Revisiting the Ten Plagues: 10 Invasive Species That Plague America Today
from Wildlife Promise
One of the most memorable parts of the Passover Seder is the recounting of the ten plagues that befell Egypt. When I was little we sang silly songs about the frogs, the pests and vermin that overtook the countryside and rankled Pharaoh until he was convinced to let the people go. This year, while singing the same silly songs, it occurred to me that we have our very own set of plagues: species that are invading our environment and endangering America’s economy and ecosystems.
While some may say that Pharaoh brought his troubles on himself, we actually did introduce some of these pests ourselves, albeit with the best of intentions, only to suffer the havoc they now wreak. Fortunately, in several cases there are also actions we can take to eliminate them before things get out of hand.
Ten of Our Very Own Plagues:
Fast-growing, aggressive fish that are outcompeting native species for food and habitat in much of the Midwest, where they have no natural predators. They are on the verge of invading the Great Lakes, which would have devastating consequences for fish populations, spawning habitats, anglers, boaters and the biggest freshwater ecosystem in the world. Aside from making them into gefilte fish, here’s how you can help.
Originally introduced to fight crop pests, at which they were unsuccessful, when provoked cane toads secrete a toxin that is dangerous to pets and native wildlife, including their predators. With each female capable of producing 30,000 eggs in one sitting, they breed like warty, poisonous rabbits. It’s like that time Bart lost his frog in Australia.
Famously introduced in 1890 as part of the romantic notion to bring all birds mentioned by the Bard to New York City, starlings spread and thrived. Now, despite their beautifully mesmerizing murmurations, starlings are causing $800 million in agricultural damage per year and millions more in damage to the airline industry.
KudzuNow known as the “Vine that Ate the South,” it was originally cultivated to feed livestock and prevent soil erosion. But it grows too well, taking over houses, choking out sunlight, and destroying other forest species. Kudzu, along with several other invasives like Garlic Mustard and Asian carp, is edible. Do your part, click for recipes.
Currently used as a bioenergy crop in Florida and Oregon and being considered for use in North Carolina, despite its listing as a noxious weed in a number of states. It also invades important riparian ecosystems and displaces native species across the southern half of the country. In California, giant reed caused extensive damage to ecosystems and human infrastructure in many coastal and inland watersheds. More than $70 million has been spent over the past 15 years to control this invasive weed. Check out NWF’s new report on avoiding the use of invasives for bioenergy sources.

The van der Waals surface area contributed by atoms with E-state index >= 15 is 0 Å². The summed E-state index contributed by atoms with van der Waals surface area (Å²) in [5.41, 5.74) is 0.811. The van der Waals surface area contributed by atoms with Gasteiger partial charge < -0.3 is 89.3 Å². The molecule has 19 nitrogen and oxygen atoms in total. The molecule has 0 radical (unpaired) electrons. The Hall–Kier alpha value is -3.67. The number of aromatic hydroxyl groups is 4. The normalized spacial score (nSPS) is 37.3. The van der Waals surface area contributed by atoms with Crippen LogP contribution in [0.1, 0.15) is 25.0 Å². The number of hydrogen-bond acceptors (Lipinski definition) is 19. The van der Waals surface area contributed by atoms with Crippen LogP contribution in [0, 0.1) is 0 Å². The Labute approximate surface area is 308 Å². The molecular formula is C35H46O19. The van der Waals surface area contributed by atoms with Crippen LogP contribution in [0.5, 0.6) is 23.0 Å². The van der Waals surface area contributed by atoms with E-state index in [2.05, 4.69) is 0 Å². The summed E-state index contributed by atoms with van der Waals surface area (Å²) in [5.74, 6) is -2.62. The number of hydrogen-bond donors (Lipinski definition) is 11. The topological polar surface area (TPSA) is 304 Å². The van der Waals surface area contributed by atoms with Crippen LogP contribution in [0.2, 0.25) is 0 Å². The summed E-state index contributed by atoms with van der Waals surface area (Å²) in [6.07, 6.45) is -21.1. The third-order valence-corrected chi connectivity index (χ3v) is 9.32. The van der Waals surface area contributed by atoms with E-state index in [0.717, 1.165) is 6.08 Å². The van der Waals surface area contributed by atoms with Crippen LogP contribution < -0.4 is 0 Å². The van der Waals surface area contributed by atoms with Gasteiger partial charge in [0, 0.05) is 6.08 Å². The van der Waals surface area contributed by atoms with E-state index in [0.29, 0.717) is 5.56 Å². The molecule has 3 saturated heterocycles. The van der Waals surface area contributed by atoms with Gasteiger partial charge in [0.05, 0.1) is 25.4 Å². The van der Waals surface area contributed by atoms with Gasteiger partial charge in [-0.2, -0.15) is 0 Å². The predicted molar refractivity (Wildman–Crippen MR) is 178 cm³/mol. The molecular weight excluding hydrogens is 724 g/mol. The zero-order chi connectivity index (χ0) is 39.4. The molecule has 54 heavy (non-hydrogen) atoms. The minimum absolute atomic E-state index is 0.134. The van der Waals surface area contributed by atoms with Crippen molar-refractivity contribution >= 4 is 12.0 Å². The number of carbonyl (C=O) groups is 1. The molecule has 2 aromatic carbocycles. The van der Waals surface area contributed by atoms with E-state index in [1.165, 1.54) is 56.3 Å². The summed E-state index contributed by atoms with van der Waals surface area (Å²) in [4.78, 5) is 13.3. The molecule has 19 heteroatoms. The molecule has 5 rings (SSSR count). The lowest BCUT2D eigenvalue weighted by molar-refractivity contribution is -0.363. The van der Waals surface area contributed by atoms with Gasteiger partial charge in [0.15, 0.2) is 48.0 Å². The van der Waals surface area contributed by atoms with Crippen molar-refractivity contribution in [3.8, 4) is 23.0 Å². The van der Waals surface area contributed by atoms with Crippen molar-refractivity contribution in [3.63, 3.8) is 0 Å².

Zebra musselsBy devastating the food chain, reducing fish populations, chocking water pipes and infrastructure and encrusting fishing equipment, boats and docks, these mussels have revealed the danger of biologically unsafe shipping practices. Learn more about NWF’s work to stop untreated ballast water from pouring non-native aquatic species into the Great Lakes.
They’re stinky. They’re taking over. Enough said.
Emerald Ash Borer
Since 2002 this pest has killed tens of millions of ash trees in the country. After devastating the tree-lined streets of Detroit, they are now munching their way across 15 states, eliminating habitat and creating fire hazards that imperil wildlife, humans and property.
Snakes on the Plain! Everglades National Park is infested with nearly 100,000 of these gargantuan snakes, many descended from abandoned pets, and they’re making their way up the coast, as far north as Virginia. These pythons were recently listed as “injurious” by the US Fish and Wildlife Service, which means FWS can prohibit their importation to the US and their use in interstate commerce. Given they are capable of eating goats, crocodiles, pets and livestock, and the threat they pose to birds, I’d say “injurious” is putting it lightly.
Ok, so it’s not a plant but it’s definitely plaguing us with increased extreme weather events, milder winters, drought, hail the size of snowballs, record-breaking floods, tornadoes in unanticipated regions and much more. Unfortunately, it’s also giving many of these species a leg (or a leaf) up towards making themselves right at home in America. According to Harvard researchers, climate change is providing welcome conditions for invasive plants to dominate the landscape, which will only add to the burden facing farmers, ranchers, gardeners, and all Americans. You can help by taking action to fight carbon pollution from power plants.
Want to learn more about how to set Americans free from these invasive plagues? Check out NWF’s work to stop invasive species and how you can help.
What invasive species do you see in your area? How are they impacting your local environment? Let us know, down below.